Former president Moshe Katsav vowed to battle to prove his innocence as a unprecedented trial over sexual-offense allegations, including rape, against him began Thursday morning in Tel Aviv.
"We're embarking upon a tough, long struggle to clear my name. I promise again that with God's help, I will emerge innocent," the former president told reporters outside the Tel Aviv District Court.
Katsav was formally charged Thursday with the rape and sexual assault of a female aide while tourism minister, the sexual harassment of two other aides while president, and obstruction of justice.
Standing next to the court, he added: "From here they won't dictate my sentence without seeing me, without hearing me and without seeing all the material from the investigation.
"The prosecution has said for two years or more that it has doubts, that there is indecision, that there is a large chance for a complete acquittal. The prosecution gave a legal opinion, which it refused to publish, which strengthened my position."
Three years after the sexual-offense allegations came to light, Katsav took his seat on the defendant's bench for a reading of the indictment. The case was presided over by a panel of criminal-law experts: judges George Karra, Miriam Sokolov and Judith Shevach.
Karra ruled that a detailed response to the indictment by Katsav would be filled within 30 days, and that the trial would be reopened on September 1, despite Amir's opposition. He did not rule on a request by the prosecution to close the proceedings to the public and press, noting that a decision would be made after Katsav's response was submitted.
Katsav was indicted Thursday for two charges of rape and one charge of sexual assualt against a Tourism Ministry employee identified as A., one charge of sexual harassment of President's Residence employee H., and the indecent assault and sexual harassment of L., also a President's Residence employee. Katsav was also charged with obstructing justice in allegedly trying to glean information from L. on investigative proceedings.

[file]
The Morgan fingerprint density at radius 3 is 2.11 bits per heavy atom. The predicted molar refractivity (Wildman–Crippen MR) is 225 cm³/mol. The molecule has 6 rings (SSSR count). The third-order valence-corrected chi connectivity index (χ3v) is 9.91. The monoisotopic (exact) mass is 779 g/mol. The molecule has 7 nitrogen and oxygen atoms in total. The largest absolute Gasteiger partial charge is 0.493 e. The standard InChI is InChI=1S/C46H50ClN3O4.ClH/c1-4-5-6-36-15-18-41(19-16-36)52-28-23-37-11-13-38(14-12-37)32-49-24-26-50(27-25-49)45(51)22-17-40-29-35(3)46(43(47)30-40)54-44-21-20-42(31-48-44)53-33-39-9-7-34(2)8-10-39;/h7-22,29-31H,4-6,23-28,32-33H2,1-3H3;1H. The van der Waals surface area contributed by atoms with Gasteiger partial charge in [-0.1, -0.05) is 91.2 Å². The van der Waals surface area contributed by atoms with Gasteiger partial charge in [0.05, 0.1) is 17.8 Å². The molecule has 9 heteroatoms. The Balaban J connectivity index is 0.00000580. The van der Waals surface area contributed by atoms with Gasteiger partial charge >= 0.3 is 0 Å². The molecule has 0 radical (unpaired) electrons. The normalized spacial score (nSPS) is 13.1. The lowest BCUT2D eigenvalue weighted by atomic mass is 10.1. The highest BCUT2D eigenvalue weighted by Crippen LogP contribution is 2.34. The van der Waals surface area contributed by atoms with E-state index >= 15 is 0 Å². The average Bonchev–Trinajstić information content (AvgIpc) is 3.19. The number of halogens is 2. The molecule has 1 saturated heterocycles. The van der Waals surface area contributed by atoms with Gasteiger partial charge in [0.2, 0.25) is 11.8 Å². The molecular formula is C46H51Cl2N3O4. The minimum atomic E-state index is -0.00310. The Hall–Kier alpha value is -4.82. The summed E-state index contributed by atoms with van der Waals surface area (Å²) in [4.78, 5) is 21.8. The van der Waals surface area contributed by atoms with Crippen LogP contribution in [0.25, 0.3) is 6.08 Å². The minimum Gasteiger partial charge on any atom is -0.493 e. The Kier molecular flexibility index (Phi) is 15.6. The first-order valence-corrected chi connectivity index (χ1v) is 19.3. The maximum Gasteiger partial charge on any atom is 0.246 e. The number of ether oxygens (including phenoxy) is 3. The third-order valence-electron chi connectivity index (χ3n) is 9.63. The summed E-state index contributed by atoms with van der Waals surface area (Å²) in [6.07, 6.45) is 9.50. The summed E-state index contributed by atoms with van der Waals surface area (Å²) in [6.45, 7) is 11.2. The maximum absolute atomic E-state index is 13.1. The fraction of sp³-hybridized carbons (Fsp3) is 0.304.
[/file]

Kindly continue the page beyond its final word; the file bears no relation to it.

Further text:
Katsav's attorney, Zion Amir, said at the entrance to the courtroom that he hoped media bias against his client would not affect the trial.
After the indictment was read out, Amir said: "Our position is an absolute denial of all the charges against Mr. Katsav. This is completely certain and is not going to change."
Preparations for the trial went into high gear last week, as court spokespeople briefed photographers on protocol and security personnel prepared for possible demonstrations outside the courtroom.
Unlike previous hearings on the case, held in the small, cramped courtroom of Jerusalem Magistrate's Court, today's proceedings will be conducted in the court president's expanded quarters to make room for Israeli and foreign journalists.
On Wednesday, Supreme Court president Dorit Beinisch rejected Katsav's request to relocate the trial to the Jerusalem or Be'er Sheva district courts. Katsav filed the request on the grounds that a change in venue would be bring the trial closer to his residence in Kiryat Malakhi, and that the Jerusalem venue would be more convenient for many of the witnesses expected to testify. Many of them reside in the capital or nearby.
"An examination of the indictment shows that it is would be in the comfort of many witnesses to hold the trial in Tel Aviv and the central area," Beinisch wrote.
Katsav's attorneys said in the past 48 hours they had been provided with additional evidence they had not had time to examine, including audio material of arguments between the former president and A. of the Tourism Ministry.
Last week, Tel Aviv District Court rejected the Katzav's request to delay the trial's opening, as attorneys said they had not received all the evidence collected in the case.
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